London’s U-turn on Afghan resettlements will ‘cost lives,’ former envoy warns

London’s U-turn on Afghan resettlements will ‘cost lives,’ former envoy warns
Afghan refugee children in a hotel carpark near Heathrow Airport, London. (Twitter Photo)
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Updated 15 December 2021

London’s U-turn on Afghan resettlements will ‘cost lives,’ former envoy warns

London’s U-turn on Afghan resettlements will ‘cost lives,’ former envoy warns
  • Scheme to provide safe haven for fleeing Afghans still not operational four months after fall of Kabul
  • Government accused of ‘slamming the door’ on Afghan people who worked with NATO

LONDON: The decision by the British government to narrow the eligibility criteria for Afghans fleeing Taliban rule will “cost lives,” according to the former British ambassador to Afghanistan.

Changes announced Tuesday mean the scheme will now be limited to those who worked for or with the UK and can prove they are at a certain level of risk in Afghanistan.

Those who can prove they made a “substantive and positive contribution” toward the achievement of the UK’s military or national security objectives in the country will also remain eligible.

But the changes mean that those who worked with Britain to “promote human rights, good governance and democracy” with “no route to safety in the UK” will no longer be eligible for resettlement.

Sir Nick Kay, who served as UK ambassador to Afghanistan from 2017 to 2019, told The Independent: “For these brave people, the ACRS (Afghan Citizens Resettlement Scheme) needs to open now. Delays cost Afghan lives, cause extreme distress and undermine the UK government’s claim to be offering safe passage and a warm welcome to those we abandoned in August.”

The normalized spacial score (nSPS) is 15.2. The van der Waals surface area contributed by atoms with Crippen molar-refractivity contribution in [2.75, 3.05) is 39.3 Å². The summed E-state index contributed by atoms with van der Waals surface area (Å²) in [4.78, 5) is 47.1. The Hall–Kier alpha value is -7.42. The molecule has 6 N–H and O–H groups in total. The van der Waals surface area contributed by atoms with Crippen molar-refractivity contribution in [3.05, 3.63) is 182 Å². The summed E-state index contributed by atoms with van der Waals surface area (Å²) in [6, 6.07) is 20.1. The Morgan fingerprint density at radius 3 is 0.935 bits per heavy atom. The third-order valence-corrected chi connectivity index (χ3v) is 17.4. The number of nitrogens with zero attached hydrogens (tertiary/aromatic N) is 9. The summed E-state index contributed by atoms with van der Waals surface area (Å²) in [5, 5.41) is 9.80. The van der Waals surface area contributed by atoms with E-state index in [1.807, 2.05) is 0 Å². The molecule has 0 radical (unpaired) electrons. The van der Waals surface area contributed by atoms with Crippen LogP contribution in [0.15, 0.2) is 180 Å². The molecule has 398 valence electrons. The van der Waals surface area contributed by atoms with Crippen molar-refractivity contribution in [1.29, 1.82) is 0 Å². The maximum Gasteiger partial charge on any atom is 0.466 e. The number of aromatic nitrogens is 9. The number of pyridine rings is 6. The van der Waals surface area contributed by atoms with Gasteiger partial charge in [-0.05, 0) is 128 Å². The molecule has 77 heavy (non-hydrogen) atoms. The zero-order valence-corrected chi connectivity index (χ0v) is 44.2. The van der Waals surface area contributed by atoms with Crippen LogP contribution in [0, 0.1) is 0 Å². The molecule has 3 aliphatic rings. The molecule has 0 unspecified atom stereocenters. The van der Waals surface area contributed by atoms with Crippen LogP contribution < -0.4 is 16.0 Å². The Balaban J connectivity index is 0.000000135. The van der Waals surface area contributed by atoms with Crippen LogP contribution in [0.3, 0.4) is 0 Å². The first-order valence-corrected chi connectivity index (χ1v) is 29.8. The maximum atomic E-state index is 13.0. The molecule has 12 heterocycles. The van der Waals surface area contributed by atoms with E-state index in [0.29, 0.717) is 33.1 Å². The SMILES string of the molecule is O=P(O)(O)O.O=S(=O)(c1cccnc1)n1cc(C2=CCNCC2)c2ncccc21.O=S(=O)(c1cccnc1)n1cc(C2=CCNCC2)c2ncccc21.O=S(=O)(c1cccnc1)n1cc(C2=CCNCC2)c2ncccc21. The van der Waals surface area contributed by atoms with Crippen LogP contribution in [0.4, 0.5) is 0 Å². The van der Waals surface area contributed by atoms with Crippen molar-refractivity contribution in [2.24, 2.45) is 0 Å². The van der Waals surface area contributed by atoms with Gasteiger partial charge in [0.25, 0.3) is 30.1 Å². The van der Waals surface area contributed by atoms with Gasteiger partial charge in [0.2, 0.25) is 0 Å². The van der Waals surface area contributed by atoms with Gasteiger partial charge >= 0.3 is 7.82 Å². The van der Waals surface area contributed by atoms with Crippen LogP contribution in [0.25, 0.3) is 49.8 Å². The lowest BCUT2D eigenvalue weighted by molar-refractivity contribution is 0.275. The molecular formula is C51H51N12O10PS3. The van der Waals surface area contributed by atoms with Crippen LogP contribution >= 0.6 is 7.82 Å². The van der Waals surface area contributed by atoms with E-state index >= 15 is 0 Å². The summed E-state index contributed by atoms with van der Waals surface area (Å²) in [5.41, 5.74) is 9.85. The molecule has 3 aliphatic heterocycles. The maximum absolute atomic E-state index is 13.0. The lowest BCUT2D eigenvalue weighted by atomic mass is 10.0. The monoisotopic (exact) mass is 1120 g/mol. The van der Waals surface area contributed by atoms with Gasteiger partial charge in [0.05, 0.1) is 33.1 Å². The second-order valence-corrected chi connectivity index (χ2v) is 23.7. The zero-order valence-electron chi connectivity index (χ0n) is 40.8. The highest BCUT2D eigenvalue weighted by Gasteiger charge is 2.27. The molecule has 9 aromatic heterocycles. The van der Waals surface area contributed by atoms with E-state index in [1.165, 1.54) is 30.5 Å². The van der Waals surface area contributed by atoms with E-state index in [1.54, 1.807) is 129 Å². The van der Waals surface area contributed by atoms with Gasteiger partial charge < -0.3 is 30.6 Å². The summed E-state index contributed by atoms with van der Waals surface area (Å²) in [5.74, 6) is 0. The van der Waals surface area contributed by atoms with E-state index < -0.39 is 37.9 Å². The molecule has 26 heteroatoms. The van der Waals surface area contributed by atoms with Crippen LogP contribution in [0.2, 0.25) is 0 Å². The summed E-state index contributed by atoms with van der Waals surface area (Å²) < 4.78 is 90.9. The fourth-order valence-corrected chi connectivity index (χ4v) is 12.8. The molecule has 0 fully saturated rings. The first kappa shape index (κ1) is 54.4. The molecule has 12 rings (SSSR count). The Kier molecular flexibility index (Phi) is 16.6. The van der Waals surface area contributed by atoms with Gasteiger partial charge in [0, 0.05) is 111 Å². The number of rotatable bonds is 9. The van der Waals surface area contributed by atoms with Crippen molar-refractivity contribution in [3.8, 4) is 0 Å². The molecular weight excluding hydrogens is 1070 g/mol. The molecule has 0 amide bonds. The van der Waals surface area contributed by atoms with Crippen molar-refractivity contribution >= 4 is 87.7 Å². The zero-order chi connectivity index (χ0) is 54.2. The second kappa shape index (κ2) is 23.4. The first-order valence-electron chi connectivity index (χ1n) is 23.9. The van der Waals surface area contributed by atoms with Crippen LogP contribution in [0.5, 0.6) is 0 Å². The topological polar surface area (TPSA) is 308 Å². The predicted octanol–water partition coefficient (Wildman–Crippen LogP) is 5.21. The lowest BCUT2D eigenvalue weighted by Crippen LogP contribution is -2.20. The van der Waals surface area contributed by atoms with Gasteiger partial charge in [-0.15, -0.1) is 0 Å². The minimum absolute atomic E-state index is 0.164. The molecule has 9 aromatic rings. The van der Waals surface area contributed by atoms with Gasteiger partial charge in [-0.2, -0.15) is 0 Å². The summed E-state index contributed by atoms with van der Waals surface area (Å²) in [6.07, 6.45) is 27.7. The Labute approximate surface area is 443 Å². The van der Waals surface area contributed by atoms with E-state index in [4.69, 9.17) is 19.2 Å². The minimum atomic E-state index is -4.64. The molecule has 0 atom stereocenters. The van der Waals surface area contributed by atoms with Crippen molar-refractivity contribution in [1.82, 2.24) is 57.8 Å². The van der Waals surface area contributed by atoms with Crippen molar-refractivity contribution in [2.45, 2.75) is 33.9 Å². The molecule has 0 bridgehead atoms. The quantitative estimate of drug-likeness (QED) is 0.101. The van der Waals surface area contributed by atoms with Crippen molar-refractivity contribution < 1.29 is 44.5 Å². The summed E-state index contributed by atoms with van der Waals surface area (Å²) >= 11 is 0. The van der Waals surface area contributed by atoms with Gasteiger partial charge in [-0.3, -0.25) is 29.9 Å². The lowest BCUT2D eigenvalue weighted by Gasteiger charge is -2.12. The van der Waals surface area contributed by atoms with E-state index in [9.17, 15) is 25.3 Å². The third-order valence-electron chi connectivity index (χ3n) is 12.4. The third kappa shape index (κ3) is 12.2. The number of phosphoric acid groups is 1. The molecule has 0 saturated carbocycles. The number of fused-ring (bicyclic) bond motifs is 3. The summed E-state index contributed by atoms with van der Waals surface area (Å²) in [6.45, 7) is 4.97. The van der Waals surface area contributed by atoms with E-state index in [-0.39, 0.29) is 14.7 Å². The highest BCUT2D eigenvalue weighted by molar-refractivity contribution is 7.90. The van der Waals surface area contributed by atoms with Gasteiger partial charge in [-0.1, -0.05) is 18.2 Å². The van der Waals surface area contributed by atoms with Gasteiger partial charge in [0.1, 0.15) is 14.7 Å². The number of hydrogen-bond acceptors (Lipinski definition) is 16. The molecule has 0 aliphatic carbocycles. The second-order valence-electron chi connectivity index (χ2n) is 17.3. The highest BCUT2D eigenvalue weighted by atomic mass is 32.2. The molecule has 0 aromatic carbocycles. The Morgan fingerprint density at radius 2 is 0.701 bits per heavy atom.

Despite nearly four months passing since Afghanistan fell to the Taliban, the ACRS is not yet up and running, leaving only the Afghan Relocations and Assistance Policy to help Afghans escape.

Victoria Atkins, the UK’s minister for Afghan resettlement, said: “The ACRS will soon open and is one of the most generous schemes in our country’s history. It will give up to 20,000 people at risk a new life in the UK. We will honor commitments made to individuals and groups.”

But rights campaigners have condemned the changes made to the resettlement criteria, particularly in light of previous comments by British Prime Minister Boris Johnson, in which he promised to provide a “warm welcome” to Afghans in the UK.

Minnie Rahman, interim chief executive of the Joint Council for the Welfare of Immigrants, said the UK’s narrowing of the ARAP and its “shameful failure” to open the Afghan resettlement scheme meant that Afghans with links to the UK were now “stuck between a frying pan and a fire.”

She told The Independent: “Four months ago this government promised Afghans a ‘warm welcome’ but again and again we see them slam the doors shut on the Afghan people — even those who risked their lives working alongside us.”

She added that the changes would leave people with the “impossible choice” of staying in Afghanistan and “risking death” or making their own treacherous journeys to Britain.